Sleeping Soldiers

Too Many Cooks (Boston & Glasgow)
C Chambers Street

It wouldn't be the Fringe without some companies looking into the eternal mine of fascination that is the effect of war on the minds of soldiers and civilians in war.

In this case it's a well-intentioned and heartfelt piece from Too Many Cooks, a company working for free and donating the show's take to the women's charity Women for Women International. For that alone they deserve some credit, but the piece holds a dignity and intelligence that sets it apart from the run-of-the-mill Fringe fare.

Inspired by a photo series of the same name, taken by the late Tim Hetherington, it's a exercise in nightmarish daydreaming and semi-lucid philosophy abstracting the gossamer-thin connection between the dreams of Jim, a soldier serving in Afghanistan and a local woman Anoosheh.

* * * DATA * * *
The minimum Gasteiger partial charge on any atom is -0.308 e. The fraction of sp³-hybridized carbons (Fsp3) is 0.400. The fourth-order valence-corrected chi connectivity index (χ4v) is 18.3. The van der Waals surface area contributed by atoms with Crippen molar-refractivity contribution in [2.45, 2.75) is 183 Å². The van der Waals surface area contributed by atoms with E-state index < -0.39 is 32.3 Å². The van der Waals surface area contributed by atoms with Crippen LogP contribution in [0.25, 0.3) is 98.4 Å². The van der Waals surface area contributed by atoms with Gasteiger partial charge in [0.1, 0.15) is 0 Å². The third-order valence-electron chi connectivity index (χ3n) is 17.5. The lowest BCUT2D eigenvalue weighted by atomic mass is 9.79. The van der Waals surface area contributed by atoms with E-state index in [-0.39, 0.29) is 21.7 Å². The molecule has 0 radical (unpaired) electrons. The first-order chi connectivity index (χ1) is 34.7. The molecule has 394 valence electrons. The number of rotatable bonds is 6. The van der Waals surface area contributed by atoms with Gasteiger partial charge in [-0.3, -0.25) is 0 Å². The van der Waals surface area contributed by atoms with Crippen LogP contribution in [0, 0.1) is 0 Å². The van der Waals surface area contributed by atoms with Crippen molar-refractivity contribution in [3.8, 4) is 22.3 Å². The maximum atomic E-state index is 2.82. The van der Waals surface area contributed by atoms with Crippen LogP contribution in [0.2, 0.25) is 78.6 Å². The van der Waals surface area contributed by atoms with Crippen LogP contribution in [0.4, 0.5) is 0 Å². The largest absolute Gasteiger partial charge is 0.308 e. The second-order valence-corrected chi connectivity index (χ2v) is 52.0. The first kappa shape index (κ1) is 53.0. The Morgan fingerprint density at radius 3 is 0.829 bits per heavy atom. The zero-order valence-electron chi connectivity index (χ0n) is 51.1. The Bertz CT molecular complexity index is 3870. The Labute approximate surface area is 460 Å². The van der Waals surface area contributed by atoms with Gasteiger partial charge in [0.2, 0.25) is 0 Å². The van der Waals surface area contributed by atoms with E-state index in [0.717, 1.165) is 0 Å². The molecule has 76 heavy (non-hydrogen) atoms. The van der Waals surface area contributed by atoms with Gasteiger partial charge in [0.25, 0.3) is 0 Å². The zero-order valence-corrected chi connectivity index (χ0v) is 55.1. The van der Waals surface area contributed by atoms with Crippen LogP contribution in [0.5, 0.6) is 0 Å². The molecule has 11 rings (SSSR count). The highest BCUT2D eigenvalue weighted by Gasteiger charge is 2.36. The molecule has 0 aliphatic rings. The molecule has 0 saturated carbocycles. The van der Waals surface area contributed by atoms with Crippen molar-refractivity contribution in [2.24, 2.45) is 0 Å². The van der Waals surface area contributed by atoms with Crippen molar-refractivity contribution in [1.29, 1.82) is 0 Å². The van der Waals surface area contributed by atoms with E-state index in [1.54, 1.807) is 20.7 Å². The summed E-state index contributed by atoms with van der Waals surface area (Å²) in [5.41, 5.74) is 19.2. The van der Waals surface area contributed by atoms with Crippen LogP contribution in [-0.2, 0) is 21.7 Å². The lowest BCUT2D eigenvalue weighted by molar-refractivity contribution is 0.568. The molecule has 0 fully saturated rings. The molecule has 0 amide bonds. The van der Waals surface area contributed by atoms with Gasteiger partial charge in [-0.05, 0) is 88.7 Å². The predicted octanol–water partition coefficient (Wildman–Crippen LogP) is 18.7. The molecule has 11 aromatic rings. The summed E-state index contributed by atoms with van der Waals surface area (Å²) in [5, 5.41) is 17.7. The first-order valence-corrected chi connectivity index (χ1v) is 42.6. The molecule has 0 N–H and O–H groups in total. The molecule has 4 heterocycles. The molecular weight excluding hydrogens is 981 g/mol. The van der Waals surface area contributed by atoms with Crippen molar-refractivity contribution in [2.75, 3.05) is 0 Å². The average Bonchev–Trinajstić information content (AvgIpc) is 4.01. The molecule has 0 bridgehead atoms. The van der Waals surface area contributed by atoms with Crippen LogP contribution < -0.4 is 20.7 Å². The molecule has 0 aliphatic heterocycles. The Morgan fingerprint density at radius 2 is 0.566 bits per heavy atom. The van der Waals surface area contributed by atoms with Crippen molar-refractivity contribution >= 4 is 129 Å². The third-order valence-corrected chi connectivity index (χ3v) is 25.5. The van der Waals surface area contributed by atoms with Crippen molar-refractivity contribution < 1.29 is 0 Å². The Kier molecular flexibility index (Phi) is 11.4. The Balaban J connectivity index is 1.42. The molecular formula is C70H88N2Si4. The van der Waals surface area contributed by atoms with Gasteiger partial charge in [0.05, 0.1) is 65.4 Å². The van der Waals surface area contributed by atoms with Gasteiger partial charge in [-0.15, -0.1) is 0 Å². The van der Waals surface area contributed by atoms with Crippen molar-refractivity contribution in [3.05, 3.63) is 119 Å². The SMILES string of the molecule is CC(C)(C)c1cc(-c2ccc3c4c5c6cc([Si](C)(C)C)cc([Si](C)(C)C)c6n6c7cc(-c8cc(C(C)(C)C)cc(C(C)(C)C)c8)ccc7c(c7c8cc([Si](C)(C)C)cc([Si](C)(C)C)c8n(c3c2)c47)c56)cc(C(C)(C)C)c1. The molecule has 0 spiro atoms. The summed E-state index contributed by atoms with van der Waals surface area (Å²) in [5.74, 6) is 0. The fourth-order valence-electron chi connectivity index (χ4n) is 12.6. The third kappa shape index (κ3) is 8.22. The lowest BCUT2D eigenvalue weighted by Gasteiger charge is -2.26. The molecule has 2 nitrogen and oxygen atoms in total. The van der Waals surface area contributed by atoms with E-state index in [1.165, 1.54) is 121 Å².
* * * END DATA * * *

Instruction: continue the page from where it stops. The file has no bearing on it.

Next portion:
The play evokes much of the action through some ingenious and entertaining physical theatre, while the rest of the tale is told through monologues, snippets of voiceover and a few short moments of performed dialogue. The intent is clear enough, from the disturbing comments of an embittered fellow soldier, to the wide-eyed idealism of Anoosheh's daughter. The fragmentary tale creates an atmosphere without ever really weaving enough of a tale from it to really capture the audience completely.

While the performance is enthralling, the lighting and sound clear and evocative and even the bleak but meaningfully set design, with a stark metal tree, wrapped in flags and hung with dogtags, makes clear the meaning that is intended. It unfortunately never quite transcends the barrier of the stage, as the various prop movements and the fractured storytelling and unclear timeline simply hold it back from the brink of brilliance.

Reviewer: Graeme Strachan

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